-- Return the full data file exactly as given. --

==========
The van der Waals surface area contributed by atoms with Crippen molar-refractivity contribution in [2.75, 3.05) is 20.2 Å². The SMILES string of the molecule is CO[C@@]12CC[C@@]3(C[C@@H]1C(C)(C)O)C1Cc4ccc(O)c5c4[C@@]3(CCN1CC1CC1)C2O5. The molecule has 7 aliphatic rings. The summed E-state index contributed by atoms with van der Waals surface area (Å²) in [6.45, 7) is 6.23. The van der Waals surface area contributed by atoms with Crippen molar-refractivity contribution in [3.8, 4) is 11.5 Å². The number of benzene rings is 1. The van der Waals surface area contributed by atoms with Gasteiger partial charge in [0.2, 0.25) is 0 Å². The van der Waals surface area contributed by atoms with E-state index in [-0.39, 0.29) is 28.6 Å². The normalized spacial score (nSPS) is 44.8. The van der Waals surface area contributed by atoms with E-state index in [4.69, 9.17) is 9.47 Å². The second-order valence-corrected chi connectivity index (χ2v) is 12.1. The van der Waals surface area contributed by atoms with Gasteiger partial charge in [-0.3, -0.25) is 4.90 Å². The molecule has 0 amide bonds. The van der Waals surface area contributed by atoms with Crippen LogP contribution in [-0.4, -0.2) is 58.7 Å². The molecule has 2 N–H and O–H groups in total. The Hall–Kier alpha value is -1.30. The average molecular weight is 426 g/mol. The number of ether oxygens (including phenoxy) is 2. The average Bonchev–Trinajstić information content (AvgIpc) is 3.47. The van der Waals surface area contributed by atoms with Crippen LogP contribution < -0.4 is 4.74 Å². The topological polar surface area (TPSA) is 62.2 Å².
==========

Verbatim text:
The van der Waals surface area contributed by atoms with Crippen molar-refractivity contribution in [2.75, 3.05) is 20.2 Å². The SMILES string of the molecule is CO[C@@]12CC[C@@]3(C[C@@H]1C(C)(C)O)C1Cc4ccc(O)c5c4[C@@]3(CCN1CC1CC1)C2O5. The molecule has 7 aliphatic rings. The summed E-state index contributed by atoms with van der Waals surface area (Å²) in [6.45, 7) is 6.23. The van der Waals surface area contributed by atoms with Crippen molar-refractivity contribution in [3.8, 4) is 11.5 Å². The number of benzene rings is 1. The van der Waals surface area contributed by atoms with Gasteiger partial charge in [0.2, 0.25) is 0 Å². The van der Waals surface area contributed by atoms with E-state index in [-0.39, 0.29) is 28.6 Å². The normalized spacial score (nSPS) is 44.8. The van der Waals surface area contributed by atoms with E-state index in [4.69, 9.17) is 9.47 Å². The second-order valence-corrected chi connectivity index (χ2v) is 12.1. The van der Waals surface area contributed by atoms with Gasteiger partial charge in [-0.3, -0.25) is 4.90 Å². The molecule has 0 amide bonds. The van der Waals surface area contributed by atoms with Crippen LogP contribution in [-0.4, -0.2) is 58.7 Å². The molecule has 2 N–H and O–H groups in total. The Hall–Kier alpha value is -1.30. The average molecular weight is 426 g/mol. The number of ether oxygens (including phenoxy) is 2. The average Bonchev–Trinajstić information content (AvgIpc) is 3.47. The van der Waals surface area contributed by atoms with Crippen LogP contribution < -0.4 is 4.74 Å². The topological polar surface area (TPSA) is 62.2 Å².